Background: In mid-December 2020, Israel started a nationwide mass vaccination campaign against coronavirus disease 2019 (COVID-19). In the first few weeks, medical personnel, elderly citizens, and patients with chronic diseases were prioritized. As such, patients with primary and secondary immunodeficiencies were encouraged to receive the vaccine. Although the efficacy of RNA-based COVID-19 vaccines has been demonstrated in the general population, little is known about their efficacy and safety in patients with inborn errors of immunity (IEI). Objective: Our aim was to evaluate the humoral and cellular immune response to COVID-19 vaccine in a cohort of patients with IEI. Methods: A total of 26 adult patients were enrolled, and plasma and peripheral blood mononuclear cells were collected from them 2 weeks following the second dose of Pfizer-BioNTech COVID-19 vaccine. Humoral response was evaluated by testing anti–SARS-CoV-2 spike (S) receptor-binding domain and antinucleocapsid antibody titers and evaluating neutralizing ability by inhibition of receptor-binding domain–angiotensin-converting enzyme 2 binding. Cellular immune response was evaluated by using ELISpot, estimating IL-2 and IFN-γ secretion in response to pooled SARS-CoV-2 S- or M-peptides. Results: Our cohort included 18 patients with a predominantly antibody deficiency, 2 with combined immunodeficiency, 3 with immune dysregulation, and 3 with other genetically defined diagnoses. Twenty-two of them were receiving immunoglobulin replacement therapy. Of the 26 patients, 18 developed specific antibody response, and 19 showed S-peptide–specific T-cell response. None of the patients reported significant adverse events. Conclusion: Vaccinating patients with IEI is safe, and most patients were able to develop vaccine-specific antibody response, S-protein–specific cellular response, or both.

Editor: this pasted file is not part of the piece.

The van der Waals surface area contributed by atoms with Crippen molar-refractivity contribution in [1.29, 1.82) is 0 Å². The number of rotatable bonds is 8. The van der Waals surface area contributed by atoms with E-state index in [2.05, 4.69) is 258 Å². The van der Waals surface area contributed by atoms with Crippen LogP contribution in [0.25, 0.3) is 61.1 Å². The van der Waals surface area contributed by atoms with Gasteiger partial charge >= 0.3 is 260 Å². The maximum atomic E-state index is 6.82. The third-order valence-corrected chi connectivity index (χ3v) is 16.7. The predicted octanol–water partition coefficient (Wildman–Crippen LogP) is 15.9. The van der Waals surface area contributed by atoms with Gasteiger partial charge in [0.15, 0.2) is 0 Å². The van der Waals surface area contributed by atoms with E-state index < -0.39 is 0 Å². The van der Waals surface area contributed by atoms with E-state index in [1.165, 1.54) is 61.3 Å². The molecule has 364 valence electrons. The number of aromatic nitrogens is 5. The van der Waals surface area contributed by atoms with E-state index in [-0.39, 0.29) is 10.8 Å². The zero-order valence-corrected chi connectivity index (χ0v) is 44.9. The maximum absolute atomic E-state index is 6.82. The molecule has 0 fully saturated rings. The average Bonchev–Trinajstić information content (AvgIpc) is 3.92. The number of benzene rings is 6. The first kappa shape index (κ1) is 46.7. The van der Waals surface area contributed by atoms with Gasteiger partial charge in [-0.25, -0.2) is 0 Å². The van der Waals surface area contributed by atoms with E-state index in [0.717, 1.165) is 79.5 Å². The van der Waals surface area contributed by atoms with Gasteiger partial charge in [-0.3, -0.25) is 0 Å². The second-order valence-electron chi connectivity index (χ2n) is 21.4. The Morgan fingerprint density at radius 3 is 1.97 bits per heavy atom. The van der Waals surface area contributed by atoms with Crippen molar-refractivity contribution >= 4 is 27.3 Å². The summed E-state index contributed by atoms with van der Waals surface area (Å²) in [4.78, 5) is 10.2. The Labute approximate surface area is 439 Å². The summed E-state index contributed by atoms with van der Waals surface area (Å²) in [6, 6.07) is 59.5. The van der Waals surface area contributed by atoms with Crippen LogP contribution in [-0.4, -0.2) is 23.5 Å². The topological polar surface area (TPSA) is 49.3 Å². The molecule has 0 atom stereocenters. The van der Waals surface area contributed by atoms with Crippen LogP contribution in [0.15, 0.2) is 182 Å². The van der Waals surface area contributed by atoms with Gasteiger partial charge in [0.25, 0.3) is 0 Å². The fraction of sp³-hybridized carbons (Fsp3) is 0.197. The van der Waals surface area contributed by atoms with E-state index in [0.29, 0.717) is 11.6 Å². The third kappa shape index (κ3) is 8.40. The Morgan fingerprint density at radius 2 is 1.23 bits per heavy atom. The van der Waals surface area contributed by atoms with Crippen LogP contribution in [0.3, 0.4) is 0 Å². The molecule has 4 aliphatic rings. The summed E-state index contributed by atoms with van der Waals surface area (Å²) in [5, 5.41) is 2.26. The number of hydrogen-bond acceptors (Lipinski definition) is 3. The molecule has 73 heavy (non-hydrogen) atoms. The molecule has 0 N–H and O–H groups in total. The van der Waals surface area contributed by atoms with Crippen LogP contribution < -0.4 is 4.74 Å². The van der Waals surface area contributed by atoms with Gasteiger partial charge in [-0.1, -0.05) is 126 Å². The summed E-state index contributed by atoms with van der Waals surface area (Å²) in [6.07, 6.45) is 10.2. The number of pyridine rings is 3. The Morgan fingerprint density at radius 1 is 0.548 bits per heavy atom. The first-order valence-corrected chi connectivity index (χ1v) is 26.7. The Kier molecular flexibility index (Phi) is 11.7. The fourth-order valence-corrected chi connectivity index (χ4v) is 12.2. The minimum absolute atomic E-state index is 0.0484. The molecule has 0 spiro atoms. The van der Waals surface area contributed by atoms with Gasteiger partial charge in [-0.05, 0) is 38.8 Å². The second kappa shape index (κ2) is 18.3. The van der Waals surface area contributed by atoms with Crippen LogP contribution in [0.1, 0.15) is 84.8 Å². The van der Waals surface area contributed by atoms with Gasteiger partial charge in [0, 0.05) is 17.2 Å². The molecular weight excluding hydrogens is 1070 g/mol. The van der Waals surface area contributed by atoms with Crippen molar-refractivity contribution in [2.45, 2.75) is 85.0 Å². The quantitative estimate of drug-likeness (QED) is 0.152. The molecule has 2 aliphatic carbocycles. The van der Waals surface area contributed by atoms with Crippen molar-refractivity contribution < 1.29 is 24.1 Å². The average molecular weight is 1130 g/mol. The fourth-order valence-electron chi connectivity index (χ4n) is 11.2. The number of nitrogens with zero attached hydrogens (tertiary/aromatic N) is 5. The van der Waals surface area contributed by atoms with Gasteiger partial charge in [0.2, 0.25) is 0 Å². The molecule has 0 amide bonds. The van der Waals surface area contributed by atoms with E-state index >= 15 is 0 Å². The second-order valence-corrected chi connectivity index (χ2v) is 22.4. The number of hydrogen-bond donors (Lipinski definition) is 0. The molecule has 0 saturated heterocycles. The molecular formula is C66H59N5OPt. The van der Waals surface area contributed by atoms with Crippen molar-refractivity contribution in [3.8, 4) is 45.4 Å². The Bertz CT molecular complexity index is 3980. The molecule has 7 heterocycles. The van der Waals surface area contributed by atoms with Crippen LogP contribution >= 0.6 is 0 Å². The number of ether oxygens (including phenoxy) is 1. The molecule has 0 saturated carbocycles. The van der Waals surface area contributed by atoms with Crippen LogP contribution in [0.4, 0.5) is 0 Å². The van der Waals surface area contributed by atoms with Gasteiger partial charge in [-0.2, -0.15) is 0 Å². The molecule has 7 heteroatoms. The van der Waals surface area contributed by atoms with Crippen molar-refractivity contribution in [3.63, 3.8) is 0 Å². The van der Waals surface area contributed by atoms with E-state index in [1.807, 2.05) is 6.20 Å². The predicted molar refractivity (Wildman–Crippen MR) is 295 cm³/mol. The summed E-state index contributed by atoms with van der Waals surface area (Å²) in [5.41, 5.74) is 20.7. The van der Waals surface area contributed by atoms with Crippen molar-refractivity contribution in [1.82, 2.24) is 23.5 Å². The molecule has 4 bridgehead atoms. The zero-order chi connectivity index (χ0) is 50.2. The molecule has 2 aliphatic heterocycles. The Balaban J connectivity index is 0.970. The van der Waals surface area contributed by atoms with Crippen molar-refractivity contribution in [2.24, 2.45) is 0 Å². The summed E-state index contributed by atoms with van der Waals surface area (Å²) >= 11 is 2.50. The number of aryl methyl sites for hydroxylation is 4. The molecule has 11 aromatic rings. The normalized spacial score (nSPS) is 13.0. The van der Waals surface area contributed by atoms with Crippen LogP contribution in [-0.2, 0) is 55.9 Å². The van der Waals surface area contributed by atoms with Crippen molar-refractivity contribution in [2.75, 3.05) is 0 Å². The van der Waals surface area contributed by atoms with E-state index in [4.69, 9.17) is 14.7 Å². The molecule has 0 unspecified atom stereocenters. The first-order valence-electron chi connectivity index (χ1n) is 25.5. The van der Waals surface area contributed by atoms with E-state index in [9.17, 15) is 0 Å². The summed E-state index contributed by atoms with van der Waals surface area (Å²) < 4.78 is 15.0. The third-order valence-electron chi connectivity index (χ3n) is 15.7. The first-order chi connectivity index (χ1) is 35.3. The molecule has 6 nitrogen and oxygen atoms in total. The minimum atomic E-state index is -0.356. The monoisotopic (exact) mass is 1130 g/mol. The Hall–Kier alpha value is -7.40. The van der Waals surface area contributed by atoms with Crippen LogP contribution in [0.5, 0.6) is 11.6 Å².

- Inborn errors of immunity
- inhibiting antibodies
- primary immunodeficiency disorders